Schoolchildren showing the beginnings of anxiety, depression or self-harm will offered specialist help within school as part of a pilot scheme to be launched in Wales.
The £1.4 million will go towards a two-year trail by the Welsh government across north east and south east Wales and Ceredigion, with NHS staff available to provide a better standard of support.
In September, the National Education Union called for the Welsh government to integrate wellbeing officers into schools after it was revealed that in the 12 months to October 2016, 19,000 referrals were made to Child and Adolescent Mental Health Services (CAMHS) across Wales – an increase of 3,000 on 2015.
In August this year, Samaritans Cymru suggested that lessons in emotional and mental health be mandatory for all secondary schools in Wales and has subsequently launched a pilot scheme in Cardiff.
Social media has been blamed for the rise in mental health problems among school-age children, while many attribute their anxieties to feeling the pressure to do well in exams.
A UK benchmarking of specialist CAMHS last year stated that one in three of all referrals were inappropriate, and Carol Philips, Student Support and Child Protection Officer at a secondary school in Powys, believes there are many reasons why schoolchildren experience mental health issues.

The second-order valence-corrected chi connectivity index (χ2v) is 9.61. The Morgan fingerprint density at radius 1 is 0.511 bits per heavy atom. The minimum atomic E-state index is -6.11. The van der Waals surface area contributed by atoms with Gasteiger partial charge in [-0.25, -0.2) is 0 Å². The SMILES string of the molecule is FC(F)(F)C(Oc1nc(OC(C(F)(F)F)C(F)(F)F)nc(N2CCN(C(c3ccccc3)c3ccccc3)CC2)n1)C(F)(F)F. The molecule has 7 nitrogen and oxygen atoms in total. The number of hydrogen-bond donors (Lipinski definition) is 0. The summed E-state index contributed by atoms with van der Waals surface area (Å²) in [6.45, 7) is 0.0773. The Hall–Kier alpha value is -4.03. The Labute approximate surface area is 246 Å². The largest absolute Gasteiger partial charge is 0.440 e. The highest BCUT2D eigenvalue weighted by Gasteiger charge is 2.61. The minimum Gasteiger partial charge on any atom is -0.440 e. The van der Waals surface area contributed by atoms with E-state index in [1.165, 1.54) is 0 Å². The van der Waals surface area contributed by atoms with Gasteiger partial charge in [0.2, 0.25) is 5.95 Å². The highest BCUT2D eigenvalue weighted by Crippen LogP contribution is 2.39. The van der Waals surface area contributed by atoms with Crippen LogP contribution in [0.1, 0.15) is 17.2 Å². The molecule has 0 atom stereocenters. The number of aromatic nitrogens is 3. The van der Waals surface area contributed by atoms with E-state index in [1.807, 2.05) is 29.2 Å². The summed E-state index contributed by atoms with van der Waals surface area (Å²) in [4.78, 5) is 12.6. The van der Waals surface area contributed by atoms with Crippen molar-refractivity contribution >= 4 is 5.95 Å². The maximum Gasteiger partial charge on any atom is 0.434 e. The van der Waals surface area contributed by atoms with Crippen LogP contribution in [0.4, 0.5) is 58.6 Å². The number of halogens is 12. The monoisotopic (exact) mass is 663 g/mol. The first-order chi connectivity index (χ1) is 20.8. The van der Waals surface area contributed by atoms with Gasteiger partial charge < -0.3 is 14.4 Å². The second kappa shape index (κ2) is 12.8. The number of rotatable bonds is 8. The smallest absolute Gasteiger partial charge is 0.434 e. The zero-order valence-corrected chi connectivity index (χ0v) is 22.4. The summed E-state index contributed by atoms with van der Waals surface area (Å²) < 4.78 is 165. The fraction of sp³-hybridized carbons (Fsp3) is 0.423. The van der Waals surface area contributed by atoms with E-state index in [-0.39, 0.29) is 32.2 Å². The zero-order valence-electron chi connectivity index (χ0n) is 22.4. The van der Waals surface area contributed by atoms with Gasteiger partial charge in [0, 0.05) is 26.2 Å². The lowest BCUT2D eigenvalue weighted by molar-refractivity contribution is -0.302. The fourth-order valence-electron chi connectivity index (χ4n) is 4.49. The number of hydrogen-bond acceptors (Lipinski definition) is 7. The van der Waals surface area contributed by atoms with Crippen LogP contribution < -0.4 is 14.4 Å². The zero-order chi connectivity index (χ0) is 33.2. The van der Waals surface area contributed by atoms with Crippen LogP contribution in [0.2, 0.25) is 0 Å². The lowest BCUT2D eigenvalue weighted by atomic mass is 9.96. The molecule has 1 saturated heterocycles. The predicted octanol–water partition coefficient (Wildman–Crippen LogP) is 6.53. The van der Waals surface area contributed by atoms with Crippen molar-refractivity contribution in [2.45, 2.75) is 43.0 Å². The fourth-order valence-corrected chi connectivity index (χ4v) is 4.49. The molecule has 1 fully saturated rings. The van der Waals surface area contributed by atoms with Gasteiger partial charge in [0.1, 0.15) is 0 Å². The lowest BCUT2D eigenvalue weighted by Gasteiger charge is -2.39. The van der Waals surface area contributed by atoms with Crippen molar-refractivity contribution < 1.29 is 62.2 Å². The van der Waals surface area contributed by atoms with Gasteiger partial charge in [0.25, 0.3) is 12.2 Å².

“We also see people who present to us with anxiety, depression, eating disorders, [and] self-harm to name a few”, she said.
“In school as well there are exam pressures and [pressures] with the current changes in the framework of assessments for young people.”
Divisional Director of Family and Therapy Services at Aneurin Bevan University Health Board, Dr Dave Williams, feels that the number of children needing help was concerning.
“He said: “There are lots of people who have mental health problems, not all of whom have mental illness. CAMHS has come under a lot of pressure to be able to be the solution to some of these problems.
“But if we don’t do anything to turn the tap off, we’ll run out of resource. It’s a whole system approach which is required.”
Welsh government Health Secretary, Vaughan Gething, said: “One in four people in Wales will experience mental health problems at some point in their lives.
“Getting the right treatment at an early stage, coupled with greater awareness of conditions, can in many cases prevent long term adverse impacts.
“This will ensure children, teachers and others charged with caring for children in our schools, receive support to promote good emotional and mental health.”